The past year has also shown us some piece of fine foreign silver. From Spain, A 20th-century three masted Nef was, like the Victorian mustard pot, a centrepiece with a role to entertain. The table ornament be a delight to any guest. Then, from Austria, a pair of late 19th-century twin handled vegetable tureens, liners and covers, shows us the work of one of Austria’s finest silversmiths from the period: Josef Carl Klinkosch. The decoration to these articles are a prime example of the meticulous detailing in his stylistic designs.
Our auctions, or more particularly the pieces within them, have captured the attention of many individuals across the globe. Our recent offering from the Mildmay service was presented to sale after the success of a previous lot, from the Anson Service and the articles compiled on these pieces helped to promote these pieces to international private clients.
This overview of only some of the biggest highlights of the past year has presented us with an array of fine silver goods, all of them unique in their own way. Moreover, all of the objects presented here, carry a story behind their beautiful silver gleam. Our e-newsletter of the ‘Polished Article’ keeps clients up to date with recent successes and upcoming consignments. If members wish to subscribe, please do not hesitate to contact me.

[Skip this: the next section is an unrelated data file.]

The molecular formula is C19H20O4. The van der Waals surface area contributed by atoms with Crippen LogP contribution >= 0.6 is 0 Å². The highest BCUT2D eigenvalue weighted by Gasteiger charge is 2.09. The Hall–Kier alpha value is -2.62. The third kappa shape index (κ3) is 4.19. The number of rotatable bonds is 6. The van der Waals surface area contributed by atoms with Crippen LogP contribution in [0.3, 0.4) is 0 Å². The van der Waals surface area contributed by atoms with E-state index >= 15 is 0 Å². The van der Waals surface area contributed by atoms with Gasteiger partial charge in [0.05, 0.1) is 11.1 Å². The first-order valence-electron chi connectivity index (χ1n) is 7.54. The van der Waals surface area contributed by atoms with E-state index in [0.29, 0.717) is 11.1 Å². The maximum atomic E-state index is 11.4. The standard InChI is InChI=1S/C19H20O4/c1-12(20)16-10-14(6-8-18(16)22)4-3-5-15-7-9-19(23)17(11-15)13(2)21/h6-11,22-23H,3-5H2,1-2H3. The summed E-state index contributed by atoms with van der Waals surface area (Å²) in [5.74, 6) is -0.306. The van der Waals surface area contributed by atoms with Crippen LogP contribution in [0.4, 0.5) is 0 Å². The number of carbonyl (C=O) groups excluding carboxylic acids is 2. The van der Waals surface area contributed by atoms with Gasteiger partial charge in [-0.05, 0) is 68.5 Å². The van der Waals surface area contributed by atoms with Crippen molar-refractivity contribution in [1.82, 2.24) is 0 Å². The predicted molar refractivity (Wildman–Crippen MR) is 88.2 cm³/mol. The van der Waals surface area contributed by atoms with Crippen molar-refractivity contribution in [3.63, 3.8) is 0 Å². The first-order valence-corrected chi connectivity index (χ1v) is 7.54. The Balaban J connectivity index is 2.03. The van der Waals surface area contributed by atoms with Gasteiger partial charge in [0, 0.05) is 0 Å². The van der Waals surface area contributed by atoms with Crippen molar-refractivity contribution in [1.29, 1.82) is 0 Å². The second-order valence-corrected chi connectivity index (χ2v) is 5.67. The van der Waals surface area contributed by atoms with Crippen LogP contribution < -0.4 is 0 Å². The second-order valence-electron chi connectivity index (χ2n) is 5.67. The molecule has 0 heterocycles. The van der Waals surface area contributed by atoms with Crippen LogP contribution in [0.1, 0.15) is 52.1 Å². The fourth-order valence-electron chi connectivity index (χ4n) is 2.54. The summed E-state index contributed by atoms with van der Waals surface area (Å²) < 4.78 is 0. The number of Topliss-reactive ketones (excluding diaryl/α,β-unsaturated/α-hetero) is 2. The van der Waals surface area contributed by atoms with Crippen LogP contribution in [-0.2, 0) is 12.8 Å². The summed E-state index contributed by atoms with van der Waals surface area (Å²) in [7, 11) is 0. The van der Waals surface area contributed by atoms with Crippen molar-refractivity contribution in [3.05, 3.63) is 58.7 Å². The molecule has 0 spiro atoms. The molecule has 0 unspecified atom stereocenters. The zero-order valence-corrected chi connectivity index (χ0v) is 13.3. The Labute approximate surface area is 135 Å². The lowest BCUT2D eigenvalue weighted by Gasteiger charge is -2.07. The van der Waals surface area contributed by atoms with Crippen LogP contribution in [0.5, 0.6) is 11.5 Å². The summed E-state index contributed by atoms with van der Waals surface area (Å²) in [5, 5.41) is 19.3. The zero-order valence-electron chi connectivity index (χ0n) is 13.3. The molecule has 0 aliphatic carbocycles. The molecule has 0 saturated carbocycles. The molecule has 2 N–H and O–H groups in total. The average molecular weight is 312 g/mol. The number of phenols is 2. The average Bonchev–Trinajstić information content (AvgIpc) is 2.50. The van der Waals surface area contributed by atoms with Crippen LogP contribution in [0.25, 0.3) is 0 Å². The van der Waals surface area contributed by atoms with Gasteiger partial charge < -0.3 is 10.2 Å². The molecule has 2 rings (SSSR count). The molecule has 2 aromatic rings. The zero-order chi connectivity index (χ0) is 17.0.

Roseburys by Georgina Agnew
Rosebury’s Fine & Decorative year finale this November was one of our best silver sales to date – thanks in part to a wonderful assortment of private collections brightening up the cabinets! The late designer Anthony Powell’s impressive and varied collection of 17th-Century trefid, puritan and slip-top spoons was a particular highlight, with one of my favourite examples, a Charles II lace-back silver trefid spoon by Thomas Cory (London, 1680) – hammering for £1500. A very nice pair of puritan spoons by Steven Venables also sold well for £2600.
While I will miss congratulating myself with Lot 2 – a lovely Victorian cycling trophy by Edward Ker Reid – having crept up Brixton Hill on my bike in the morning, I was pleased to see it sell so well for £1,600. The trophy dates back to the (then pretty perilous) early days of the sport, when cyclists were treated with suspicion and hostility – some things never change! I delved into The Victorian Cyclist blog following a tip-off from a colleague – well worth a read if you’re interested – and particularly enjoyed this snippet of 19thcentury advice: ‘unless a lady possesses extraordinary nerve, and also is a really expert wheelwoman, the streets of London are no place for her to indulge in cycling’.Thankfully I’m not having to tackle my commute in full skirts and a corset.